As organisations across the world embrace remote working, managers and business leaders are faced with a challenge: how can workers continue to develop? In the absence of in-person training, companies are having to adapt to virtual training and development models. But what separates successful online training from inefficient programs?
It’s not always easy to manage and motivate remote teams, particularly when it comes to continuous development. With online training and learning management systems, employers can up-skill and onboard people in a flexible, cost-effective way that will remain beneficial even when teams return to the office. Here’s what you need to know about learning management systems and the differences between online learning and traditional training.
What is a learning management system?
Learning management systems emerged from elearning, which uses digital resources to deliver education and training. Used to facilitate training and development, learning management systems are software applications that administer, track, report and deliver courses, training programs and ongoing education.
Learning management systems fall under the online training umbrella and provide an alternative to traditional training courses. They can be versatile for use across different disciplines or be industry-specific, such as Canvas LMS, which has been specifically designed for education use in K-5 through to higher education institutions.
The demand for these systems is already significant and expected to boom in the coming years, with research suggesting the global learning management system market will grow at a CAGR of 20.31% from 2020-2024.
What can online training and learning management systems help with?
Online training should be more than just a pandemic stop-gap, and goes beyond simply getting new recruits up to speed quickly. According to a 2018 report prepared for the G20 Employment Working Group, it’s no longer enough to frontload skills through initial training. Instead, organisations need to invest in education and training systems which are flexible and support lifelong learning.
Onboarding: One of the obvious implementations of learning management systems is in the onboarding phase of an employee’s journey. Look for a solution that can work on an individual level and at scale, with options to customise learning paths and create your own content.
Upskilling: A good learning management system will allow employees to enhance their knowledge as they develop in their role - or indeed, take on new responsibilities. Think of it as an essential tool to deliver, monitor and assess courses that build skills and enhance knowledge.
Reskilling and maintaining: A good training program is one that is ongoing. Organisational learning shouldn’t be a one-off - instead, look for solutions that provide long-term learning and development opportunities for your entire organisation.
Gartner recommends embedding learning assets into employees’ daily activities, investing in experiential learning tools and aligning employee skill sets with the future needs of the business. This suggests that organisational learning should go far beyond onboarding and become a fundamental part of any workforce strategy.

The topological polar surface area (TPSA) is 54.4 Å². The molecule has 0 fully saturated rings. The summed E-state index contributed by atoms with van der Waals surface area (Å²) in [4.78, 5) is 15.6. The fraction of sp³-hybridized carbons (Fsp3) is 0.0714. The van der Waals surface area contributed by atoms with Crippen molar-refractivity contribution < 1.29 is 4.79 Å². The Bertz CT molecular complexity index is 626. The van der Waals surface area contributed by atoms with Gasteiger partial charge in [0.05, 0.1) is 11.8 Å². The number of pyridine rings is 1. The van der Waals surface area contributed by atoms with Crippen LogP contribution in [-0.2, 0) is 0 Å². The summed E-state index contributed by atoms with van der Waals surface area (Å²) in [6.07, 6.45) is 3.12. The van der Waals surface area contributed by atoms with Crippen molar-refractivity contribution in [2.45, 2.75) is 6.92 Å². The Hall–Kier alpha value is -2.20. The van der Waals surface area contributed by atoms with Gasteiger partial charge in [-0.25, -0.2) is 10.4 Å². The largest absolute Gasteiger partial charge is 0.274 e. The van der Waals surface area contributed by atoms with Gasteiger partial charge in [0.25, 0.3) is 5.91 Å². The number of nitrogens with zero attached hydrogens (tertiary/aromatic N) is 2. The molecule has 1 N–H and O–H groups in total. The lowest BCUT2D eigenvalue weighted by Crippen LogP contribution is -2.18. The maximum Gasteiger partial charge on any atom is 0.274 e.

What benefits does this style of learning have over in-person training?
In-person training is impactful, however it can be limiting in terms of accessibility, time and user engagement.
Freedom and flexibility: While learning management systems and online training can be implemented in-office, the current remote working landscape showcases one of the benefits of this type of learning. When trainer and trainee don’t need to physically be in the same place at the same time, there is an enormous amount of flexibility over how, when and where people undertake training. Online training and learning management systems offer accessibility and ease of access, especially if sessions are pre-recorded and can be accessed at any time.
Learn at your own pace: As businesses return to the office, learning management systems will continue to be effective. This is because they can provide a tailor-made learning platform that users can access in their own time, to learn at their own pace. In-person training is often delivered in groups and assumes all participants have the same level of knowledge. With a learning management system, organisations can customise learning paths, courses and training programs for each individual, allowing employees to learn what they need, when they need.
Interactive and engaging: Gamification in workforce training isn’t a new trend, and it’s increasingly being used in online training modules and learning management systems. Quizzes, games, leaderboards and live progress updates engage users and ensure they’re interacting with the learning material in the desired way. While in-person training can rely heavily on demonstrating and explaining, learning management systems incorporate more hands-on doing and learning.
Cost effective: In-person training relies on the availability of key people, venues, time and training materials. This can be extremely costly for businesses, especially when you factor in employee turnover and maintaining knowledge. A customisable learning management system that can be rolled out company-wide can save considerable costs in the long run, and provides data-driven insights to further optimise courses and learning pathways. Elearning typically has faster delivery cycles than conventional learning and requires little ongoing upkeep, making it a sensible investment for any organisational learning and development program.
Looking for more insights?
Now that you know more about learning management systems, it might be time to learn about other tools and techniques you can use to become more efficient and effective in the workplace.
Explore our resources designed to help your organisation thrive in an increasingly agile world.